Housed for centuries in the same building, the synagogue of Cuneo was extensively renovated after the Emancipation and took on its current configuration in 1884. The building, set in the courtyard of one of the low houses in the Contrada Mondovì, was given a new facade outwardly manifesting its identity as a synagogue, which in earlier periods had not been allowed. The frieze of the entablature carries the verse from Exodus: “Let them build me a sanctuary, and I will dwell among them.” The hall of the synagogue is situated on the second floor; its walls are decorated with elegant frescoes and the ceiling is painted in a technique of illusionary perspective with a false dome. Like many of the synagogues built or renovated after the Emancipation, its layout is inspired by that of Christian churches. It has three sections of benches lined up in parallel rows facing the tevah and aron, which are placed together in one single raised area enclosed in a sober columned balustrade in natural wood. Dating back to 1783, the particularly prestigious aron in Baroque style has doors finely decorated with a large central menorah and the sacrificial instruments of the Temple of Jerusalem.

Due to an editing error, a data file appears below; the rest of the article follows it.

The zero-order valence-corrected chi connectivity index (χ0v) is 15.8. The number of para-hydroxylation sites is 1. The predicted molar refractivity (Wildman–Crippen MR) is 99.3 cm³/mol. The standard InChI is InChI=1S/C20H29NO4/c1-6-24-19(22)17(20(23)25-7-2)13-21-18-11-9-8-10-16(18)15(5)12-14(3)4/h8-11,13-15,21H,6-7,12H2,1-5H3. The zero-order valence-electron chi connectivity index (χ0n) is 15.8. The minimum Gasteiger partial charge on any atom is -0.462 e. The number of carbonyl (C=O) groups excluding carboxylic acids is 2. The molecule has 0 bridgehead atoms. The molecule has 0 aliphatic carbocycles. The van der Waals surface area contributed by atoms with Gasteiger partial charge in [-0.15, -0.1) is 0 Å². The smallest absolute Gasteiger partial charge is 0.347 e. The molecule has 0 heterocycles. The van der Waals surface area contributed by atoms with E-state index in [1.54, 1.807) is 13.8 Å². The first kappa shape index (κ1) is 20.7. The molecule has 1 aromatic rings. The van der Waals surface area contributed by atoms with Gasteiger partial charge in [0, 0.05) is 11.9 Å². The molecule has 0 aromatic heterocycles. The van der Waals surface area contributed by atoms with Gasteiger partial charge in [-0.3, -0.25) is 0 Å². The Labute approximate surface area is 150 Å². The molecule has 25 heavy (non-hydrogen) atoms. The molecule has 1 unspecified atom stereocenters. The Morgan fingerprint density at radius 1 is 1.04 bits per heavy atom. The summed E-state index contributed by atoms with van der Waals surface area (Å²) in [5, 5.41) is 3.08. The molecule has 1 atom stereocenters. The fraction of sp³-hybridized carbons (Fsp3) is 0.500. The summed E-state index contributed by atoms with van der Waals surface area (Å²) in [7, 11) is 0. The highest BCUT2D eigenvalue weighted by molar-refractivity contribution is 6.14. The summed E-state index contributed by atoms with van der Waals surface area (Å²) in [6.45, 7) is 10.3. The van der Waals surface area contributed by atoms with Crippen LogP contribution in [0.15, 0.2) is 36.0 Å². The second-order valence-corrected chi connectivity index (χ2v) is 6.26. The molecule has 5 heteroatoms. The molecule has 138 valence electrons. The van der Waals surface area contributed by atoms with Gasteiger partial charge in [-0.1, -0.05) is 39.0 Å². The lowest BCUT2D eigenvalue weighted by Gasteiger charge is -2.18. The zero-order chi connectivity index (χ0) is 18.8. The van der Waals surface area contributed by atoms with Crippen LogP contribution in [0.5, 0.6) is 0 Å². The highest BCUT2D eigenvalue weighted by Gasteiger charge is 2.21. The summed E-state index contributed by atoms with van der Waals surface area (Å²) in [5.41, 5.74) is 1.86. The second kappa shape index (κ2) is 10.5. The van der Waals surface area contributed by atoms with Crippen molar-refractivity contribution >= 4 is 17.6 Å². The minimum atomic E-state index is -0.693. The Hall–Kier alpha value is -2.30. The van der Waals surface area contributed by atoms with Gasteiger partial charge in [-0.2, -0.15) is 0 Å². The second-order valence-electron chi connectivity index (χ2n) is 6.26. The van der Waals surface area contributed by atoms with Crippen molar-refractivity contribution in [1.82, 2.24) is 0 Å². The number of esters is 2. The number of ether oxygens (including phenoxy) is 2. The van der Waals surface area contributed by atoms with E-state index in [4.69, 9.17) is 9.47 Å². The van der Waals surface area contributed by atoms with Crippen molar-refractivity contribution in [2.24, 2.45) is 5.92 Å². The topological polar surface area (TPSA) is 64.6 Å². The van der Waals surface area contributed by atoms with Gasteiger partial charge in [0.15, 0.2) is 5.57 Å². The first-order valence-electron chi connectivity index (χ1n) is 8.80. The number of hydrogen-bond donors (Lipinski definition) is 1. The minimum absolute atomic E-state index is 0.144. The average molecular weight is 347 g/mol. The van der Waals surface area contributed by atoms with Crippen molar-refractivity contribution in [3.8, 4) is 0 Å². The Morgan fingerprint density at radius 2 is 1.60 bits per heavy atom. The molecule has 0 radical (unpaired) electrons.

Below the elevated pulpit (another element borrowed from the Christian model and dating back to the last renovation) a cannonball remains lodged in the wall where it hit the synagogue premises during the Austro-Russian siege in 1799 but failed to explode. To commemorate the lucky escape, the Community established a special anniversary celebration known as the ‘bomb Purim’
In the courtyard of the building there is still the ancient oven used for baking the unleavened Passover bread. On the first floor are the Community classroom with its original furnishings, and the Davide Cavaglion Library and Study Centre on Jews in Piedmont, which is listed as one of the local public libraries.
Contrada Mondovì, 20
Second floor without elevator.
Guided tours only.
Information and reservations:
Jewish Community of Turin